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Combating ClickJacking With X-Frame-Options - EricLaw's IEInternals. Back in January of 2009, I announced IE8’s support for a new header-specified directive: X-Frame-Options, that can be used to mitigate ClickJacking attacks.

Combating ClickJacking With X-Frame-Options - EricLaw's IEInternals

As a declarative security measure, X-Frame-Options has minimal compatibility impact, but requires adoption by clients and servers in order to provide its security benefit. Since its introduction in IE8, we’ve seen a number of sites and other browsers adopt support for this directive as a mechanism to prevent malicious framing of content (called “ClickJacking” or “UI Redress” attacks), since frame-busting scripts can be defeated. You can determine if your browser supports the X-Frame-Options directive using this test page. When permission to frame is denied, some browsers (e.g.

IE, Opera) will show a message that allows the user to safely open the target page in a new window. Browsers Supporting X-Frame-Options IE8+Opera 10.50+Safari 4+Chrome (Allow-From not yet supported)Firefox 3.6.9 (or earlier with NoScript) X-Frame-Options something web developers should know. X-Frame-Options Originally invented by Microsoft for IE8, but supported by a number of browsers, this idea might have more uses than what it was intended for originally.

X-Frame-Options something web developers should know

Let's have a bit deeper a look at what it is and how we can use it. What is it good for? Originally is was intended as a way to prevent clickjacking. To understand clickjacking, let's first look at Cross Site Request Forgery (CSRF). Clickjacking is a way to trick visitors into interacting with a victim website without the user knowing he's doing it by e.g. overlaying other things such as images over the elements. Framebusting is a common technique to prevent clickjacking, sadly framebusting can be defeated. X-Frame-Options was introduced in a beta release of IE8 as an alternative. So what is X-Frame-Options? It's a HTTP response header.

HTTP, not HTML! What does it not do? It doesn't protect your web site from being a victim from clickjacking as by far not all browsers support it. So you still need all the other measures too. Adoption of X-FRAME-OPTIONS Header. Late 2008, Jeremiah Grossman and Robert Hansen publicized the clickjacking problem and got the web app security experts all trying to come up with solutions.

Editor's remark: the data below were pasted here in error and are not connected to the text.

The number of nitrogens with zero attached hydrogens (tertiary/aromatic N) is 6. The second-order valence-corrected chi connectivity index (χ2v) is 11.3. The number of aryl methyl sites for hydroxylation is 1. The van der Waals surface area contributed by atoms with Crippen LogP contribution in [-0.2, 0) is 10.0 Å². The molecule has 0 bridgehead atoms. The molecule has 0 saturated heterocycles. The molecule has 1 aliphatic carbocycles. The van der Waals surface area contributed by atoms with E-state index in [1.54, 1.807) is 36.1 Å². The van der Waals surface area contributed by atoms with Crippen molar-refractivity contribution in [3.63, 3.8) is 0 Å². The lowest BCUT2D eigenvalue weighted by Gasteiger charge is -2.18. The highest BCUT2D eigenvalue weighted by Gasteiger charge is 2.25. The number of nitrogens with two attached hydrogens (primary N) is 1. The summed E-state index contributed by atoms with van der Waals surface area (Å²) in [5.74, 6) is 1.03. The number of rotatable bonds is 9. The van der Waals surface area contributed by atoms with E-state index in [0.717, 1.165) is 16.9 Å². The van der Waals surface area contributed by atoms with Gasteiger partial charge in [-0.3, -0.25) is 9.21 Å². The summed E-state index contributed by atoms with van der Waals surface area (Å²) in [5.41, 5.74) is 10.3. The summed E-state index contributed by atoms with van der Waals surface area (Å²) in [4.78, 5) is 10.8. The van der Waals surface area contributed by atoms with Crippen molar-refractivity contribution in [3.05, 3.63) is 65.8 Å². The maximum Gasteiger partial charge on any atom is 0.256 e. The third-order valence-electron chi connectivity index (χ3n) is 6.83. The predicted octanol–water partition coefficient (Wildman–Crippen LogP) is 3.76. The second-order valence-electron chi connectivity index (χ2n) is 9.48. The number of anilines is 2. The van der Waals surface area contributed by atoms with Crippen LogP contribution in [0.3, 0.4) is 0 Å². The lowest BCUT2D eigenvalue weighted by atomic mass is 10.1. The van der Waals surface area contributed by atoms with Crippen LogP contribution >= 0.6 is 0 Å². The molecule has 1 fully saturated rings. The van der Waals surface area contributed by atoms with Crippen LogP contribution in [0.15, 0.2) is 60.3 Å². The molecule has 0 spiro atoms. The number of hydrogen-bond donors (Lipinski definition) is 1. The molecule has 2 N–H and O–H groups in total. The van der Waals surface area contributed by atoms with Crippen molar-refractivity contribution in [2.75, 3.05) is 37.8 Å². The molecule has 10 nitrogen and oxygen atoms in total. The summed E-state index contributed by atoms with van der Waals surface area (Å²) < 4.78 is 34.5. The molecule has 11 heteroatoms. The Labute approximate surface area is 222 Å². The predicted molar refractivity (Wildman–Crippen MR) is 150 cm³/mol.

Adoption of X-FRAME-OPTIONS Header

One of the more viable solution is the X-FRAME-OPTIONS header that allow a site to control whether its content can be within a frame. There are two settings to this header, DENY blocks the content from being in a frame and SAMEORIGIN only allows the content to be framed by pages within the same origin. While it is not the end all and be all of clickjacking solution and won't work in some sites that extensively use frames across multiple sites, it is considered as a more reasonable approach for sites to protect their own content. Johannes Ullrich and I got a little curious about the adoption of X-FRAME-OPTIONS header in the major sites.

We went and got the list of top sites according to Alexa and see if the top sites actually use X-FRAME-OPTIONS header. IEBlog : IE8 Security Part VII: ClickJacking Defenses. As we planned Internet Explorer 8, our security teams analyzed the common attacks in the wild and the trends that suggest where attackers will be focusing their attention next.

IEBlog : IE8 Security Part VII: ClickJacking Defenses

Over the course of IE8’s development, we’ve also worked closely with those in the security research community to stay on top of new classes of threats. One of the most subtle and interesting web application security vulnerabilities is called Cross Site Request Forgery (CSRF); security researcher Jeremiah Grossman calls CSRF “the sleeping giant” of web vulnerabilities.

As Jeremiah notes, preventing CSRF attacks is hard because there’s generally no easy fix. The architectural underpinnings of the browser security model are designed to allow for interaction with multiple websites simultaneously, and seamless navigation between unrelated websites, but these are the very capabilities that CSRF attacks seek to exploit. Obviously, this is a pretty simple ClickJacking attack, but more sophisticated versions do exist.